WASHINGTON — James Nabrit III, a civil rights lawyer who argued several prominent cases involving education and free speech before the US Supreme Court from the 1960s to the 1980s, died March 22 at Suburban Hospital in Bethesda, Md. He was 80.
He had lung cancer, said Elaine Jones, the former president of the NAACP Legal Defense and Educational Fund, where Mr. Nabrit worked for 30 years.
The son of a leading civil rights lawyer who also served as president of Howard University, Mr. Nabrit argued a dozen cases before the Supreme Court on such fundamental issues as education, free speech, and access to public accommodations.
His most noteworthy case may have been Keyes v. School District No. 1, Denver (1973). It was the first school desegregation case to reach the Supreme Court from a state that did not have segregation laws.
The Supreme Court agreed with Mr. Nabrit’s argument that de facto segregation in Denver left minority students with inferior facilities and staff members, thus denying the students equal opportunity to a good education.
“He really was one of the greatest lawyers in the civil rights movement,” Ted Shaw, a former president and director general of the Legal Defense Fund, said Tuesday in an interview. “Jim was part of the backbone of the legal team that defended civil rights and was partly responsible for bringing civil rights law out of the darkness. He had a profound effect on the law.”
In 1959, Mr. Nabrit was hired at the Legal Defense Fund by Thurgood Marshall, who in 1967 became the first African American justice on the US Supreme Court. Mr. Nabrit recalled working on cases with Marshall in Louisiana, where a guard was stationed outside their room at night with a shotgun.
Mr. Nabrit handled several sit-in cases in which black college students were denied service at restaurants and other public accommodations in the 1960s. He worked on school-discrimination cases in Virginia, North Carolina, Arkansas, and Louisiana, as well as death-penalty cases in Alabama, Florida, and other states.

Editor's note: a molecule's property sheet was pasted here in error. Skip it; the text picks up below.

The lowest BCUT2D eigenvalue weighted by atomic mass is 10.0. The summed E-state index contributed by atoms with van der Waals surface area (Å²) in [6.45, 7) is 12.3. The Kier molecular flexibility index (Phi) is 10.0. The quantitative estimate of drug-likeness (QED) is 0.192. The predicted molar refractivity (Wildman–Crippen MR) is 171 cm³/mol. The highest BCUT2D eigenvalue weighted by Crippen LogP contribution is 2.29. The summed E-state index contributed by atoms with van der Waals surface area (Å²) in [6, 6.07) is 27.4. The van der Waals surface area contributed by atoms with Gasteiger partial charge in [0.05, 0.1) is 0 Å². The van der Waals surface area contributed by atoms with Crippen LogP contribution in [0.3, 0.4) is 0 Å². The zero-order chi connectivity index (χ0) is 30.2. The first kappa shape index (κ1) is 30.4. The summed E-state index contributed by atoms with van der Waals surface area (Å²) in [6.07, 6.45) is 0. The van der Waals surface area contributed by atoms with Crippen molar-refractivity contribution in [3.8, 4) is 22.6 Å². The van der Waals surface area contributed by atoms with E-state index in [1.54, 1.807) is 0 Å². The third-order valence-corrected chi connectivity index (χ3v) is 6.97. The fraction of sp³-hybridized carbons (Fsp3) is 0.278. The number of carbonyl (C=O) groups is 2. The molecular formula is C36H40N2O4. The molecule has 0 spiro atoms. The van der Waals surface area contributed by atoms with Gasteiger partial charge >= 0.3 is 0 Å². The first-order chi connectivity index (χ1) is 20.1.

“The Supreme Court was ahead of the other branches of government in opposing discrimination,” Mr. Nabrit said in 2001 interivew with Washington Lawyer magazine. “President Eisenhower and President Kennedy both supported some aspects of civil rights legislation, but the Court was the leading institution.”
In 1965, after filing a lawsuit on behalf of civil rights leader Hosea Williams, Mr. Nabrit and Legal Defense Fund president Jack Greenberg wrote a plan approved by a federal judge that allowed the Selma-to-Montgomery march, led by the Rev. Martin Luther King Jr., to go ahead.
Mr. Nabrit worked on the Supreme Court appeal of a case from Birmingham, Ala., in 1963 in which King and other marchers were jailed after they were denied permission to stage a march. While incarcerated, King wrote his celebrated “Letter From Birmingham Jail.”
In 1969, Mr. Nabrit won a unanimous Supreme Court decision after civil rights leader Fred Shuttlesworth, who died in 2011, was denied a parade permit in Birmingham, in violation of his right to free speech.
“There are a lot of people who are heroes whose names are well known,” Jones, who was president of the Legal Defense Fund from 1993 to 2004, said Tuesday. “Jim Nabrit is one of those unsung heroes whose names were not known. The heroes we know of depended on his advice.”
James Madison Nabrit III was born in Houston. He grew up mostly in Washington and recalled seeing Marshall, William Hastie, and other civil rights lawyers at his family’s dinner table.
His father, James Nabrit Jr., developed the country’s first course in civil rights law at Howard in the 1930s and was one of the principal architects of the legal strategy behind Brown v. Board of Education, the landmark Supreme Court ruling in 1954 that overturned segregation in public schools.
Mr. Nabrit’s father was president of Howard University from 1960 to 1969, with a hiatus from 1965 to 1967, when he was US ambassador to the United Nations.
Mr. Nabrit attended Dunbar High School and graduated from what is now the Northfield Mount Hermon School, a private boading school in Massachusetts. He graduated from Bates College in Lewiston, Maine, in 1952 and from Yale Law School in 1955. He served in the US Army and practiced at the Washington firm Reeves, Robinson & Duncan before joining the Legal Defense Fund.
After retiring in 1989, Mr. Nabrit moved to Leisure World in Silver Spring, Md. His wife of 52 years, the former Roberta Jacquelyn Harlan, died in 2008. He had no immediate survivors.
He served on the Legal Defense Fund board for many years and advised on many legal cases, including at least one on the current docket of the Supreme Court.
“If there were such a thing as civil rights royalty,” Shaw said, “Jim would be a prince.”